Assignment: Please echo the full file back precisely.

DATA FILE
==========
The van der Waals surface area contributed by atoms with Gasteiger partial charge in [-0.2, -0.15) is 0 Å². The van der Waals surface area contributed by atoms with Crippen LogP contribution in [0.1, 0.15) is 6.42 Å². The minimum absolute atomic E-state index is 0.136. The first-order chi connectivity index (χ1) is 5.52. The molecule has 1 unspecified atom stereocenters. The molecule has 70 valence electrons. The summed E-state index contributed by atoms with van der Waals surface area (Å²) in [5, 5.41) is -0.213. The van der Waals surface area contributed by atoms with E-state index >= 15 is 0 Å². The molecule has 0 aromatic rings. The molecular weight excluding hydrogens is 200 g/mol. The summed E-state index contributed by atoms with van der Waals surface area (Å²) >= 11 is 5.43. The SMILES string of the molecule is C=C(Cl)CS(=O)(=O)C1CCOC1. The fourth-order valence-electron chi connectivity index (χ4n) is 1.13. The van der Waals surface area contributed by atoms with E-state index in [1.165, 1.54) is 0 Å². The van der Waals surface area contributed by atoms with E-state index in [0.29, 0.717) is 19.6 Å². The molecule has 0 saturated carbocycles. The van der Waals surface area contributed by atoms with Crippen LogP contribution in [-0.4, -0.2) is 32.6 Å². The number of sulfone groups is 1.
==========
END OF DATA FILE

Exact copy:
The van der Waals surface area contributed by atoms with Gasteiger partial charge in [-0.2, -0.15) is 0 Å². The van der Waals surface area contributed by atoms with Crippen LogP contribution in [0.1, 0.15) is 6.42 Å². The minimum absolute atomic E-state index is 0.136. The first-order chi connectivity index (χ1) is 5.52. The molecule has 1 unspecified atom stereocenters. The molecule has 70 valence electrons. The summed E-state index contributed by atoms with van der Waals surface area (Å²) in [5, 5.41) is -0.213. The van der Waals surface area contributed by atoms with E-state index >= 15 is 0 Å². The molecule has 0 aromatic rings. The molecular weight excluding hydrogens is 200 g/mol. The summed E-state index contributed by atoms with van der Waals surface area (Å²) >= 11 is 5.43. The SMILES string of the molecule is C=C(Cl)CS(=O)(=O)C1CCOC1. The fourth-order valence-electron chi connectivity index (χ4n) is 1.13. The van der Waals surface area contributed by atoms with E-state index in [1.165, 1.54) is 0 Å². The van der Waals surface area contributed by atoms with E-state index in [0.29, 0.717) is 19.6 Å². The molecule has 0 saturated carbocycles. The van der Waals surface area contributed by atoms with Crippen LogP contribution in [-0.4, -0.2) is 32.6 Å². The number of sulfone groups is 1.